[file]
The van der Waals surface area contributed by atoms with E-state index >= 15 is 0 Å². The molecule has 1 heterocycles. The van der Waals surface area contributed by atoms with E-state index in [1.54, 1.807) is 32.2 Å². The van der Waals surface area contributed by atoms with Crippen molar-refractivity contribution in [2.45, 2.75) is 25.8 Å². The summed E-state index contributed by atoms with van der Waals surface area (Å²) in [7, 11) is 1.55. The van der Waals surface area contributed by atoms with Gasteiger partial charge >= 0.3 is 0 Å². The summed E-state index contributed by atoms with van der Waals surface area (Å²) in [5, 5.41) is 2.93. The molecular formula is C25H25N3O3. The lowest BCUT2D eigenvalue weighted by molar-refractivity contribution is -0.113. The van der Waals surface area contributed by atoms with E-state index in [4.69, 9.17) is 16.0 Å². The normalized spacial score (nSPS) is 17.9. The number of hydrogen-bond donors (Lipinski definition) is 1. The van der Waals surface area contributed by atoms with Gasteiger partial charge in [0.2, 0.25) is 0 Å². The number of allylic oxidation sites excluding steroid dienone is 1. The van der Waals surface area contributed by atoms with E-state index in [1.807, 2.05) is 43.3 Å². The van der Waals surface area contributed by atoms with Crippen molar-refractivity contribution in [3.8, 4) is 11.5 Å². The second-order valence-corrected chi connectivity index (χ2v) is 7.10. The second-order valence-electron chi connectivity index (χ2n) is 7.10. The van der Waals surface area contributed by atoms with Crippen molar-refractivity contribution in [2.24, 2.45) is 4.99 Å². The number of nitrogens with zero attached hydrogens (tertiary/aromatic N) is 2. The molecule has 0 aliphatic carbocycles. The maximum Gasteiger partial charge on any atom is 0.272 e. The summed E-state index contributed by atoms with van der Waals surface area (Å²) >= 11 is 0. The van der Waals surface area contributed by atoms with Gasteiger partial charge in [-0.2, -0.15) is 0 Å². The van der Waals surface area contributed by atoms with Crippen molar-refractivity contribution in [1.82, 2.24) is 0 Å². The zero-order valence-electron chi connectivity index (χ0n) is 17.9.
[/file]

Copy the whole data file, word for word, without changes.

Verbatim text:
The van der Waals surface area contributed by atoms with E-state index >= 15 is 0 Å². The molecule has 1 heterocycles. The van der Waals surface area contributed by atoms with E-state index in [1.54, 1.807) is 32.2 Å². The van der Waals surface area contributed by atoms with Crippen molar-refractivity contribution in [2.45, 2.75) is 25.8 Å². The summed E-state index contributed by atoms with van der Waals surface area (Å²) in [7, 11) is 1.55. The van der Waals surface area contributed by atoms with Gasteiger partial charge >= 0.3 is 0 Å². The summed E-state index contributed by atoms with van der Waals surface area (Å²) in [5, 5.41) is 2.93. The molecular formula is C25H25N3O3. The lowest BCUT2D eigenvalue weighted by molar-refractivity contribution is -0.113. The van der Waals surface area contributed by atoms with E-state index in [4.69, 9.17) is 16.0 Å². The normalized spacial score (nSPS) is 17.9. The number of hydrogen-bond donors (Lipinski definition) is 1. The van der Waals surface area contributed by atoms with Gasteiger partial charge in [0.2, 0.25) is 0 Å². The number of allylic oxidation sites excluding steroid dienone is 1. The van der Waals surface area contributed by atoms with E-state index in [1.807, 2.05) is 43.3 Å². The van der Waals surface area contributed by atoms with Crippen molar-refractivity contribution in [3.8, 4) is 11.5 Å². The second-order valence-corrected chi connectivity index (χ2v) is 7.10. The second-order valence-electron chi connectivity index (χ2n) is 7.10. The van der Waals surface area contributed by atoms with Crippen molar-refractivity contribution in [2.24, 2.45) is 4.99 Å². The number of nitrogens with zero attached hydrogens (tertiary/aromatic N) is 2. The molecule has 0 aliphatic carbocycles. The maximum Gasteiger partial charge on any atom is 0.272 e. The summed E-state index contributed by atoms with van der Waals surface area (Å²) >= 11 is 0. The van der Waals surface area contributed by atoms with Gasteiger partial charge in [-0.2, -0.15) is 0 Å². The van der Waals surface area contributed by atoms with Crippen molar-refractivity contribution in [1.82, 2.24) is 0 Å². The zero-order valence-electron chi connectivity index (χ0n) is 17.9.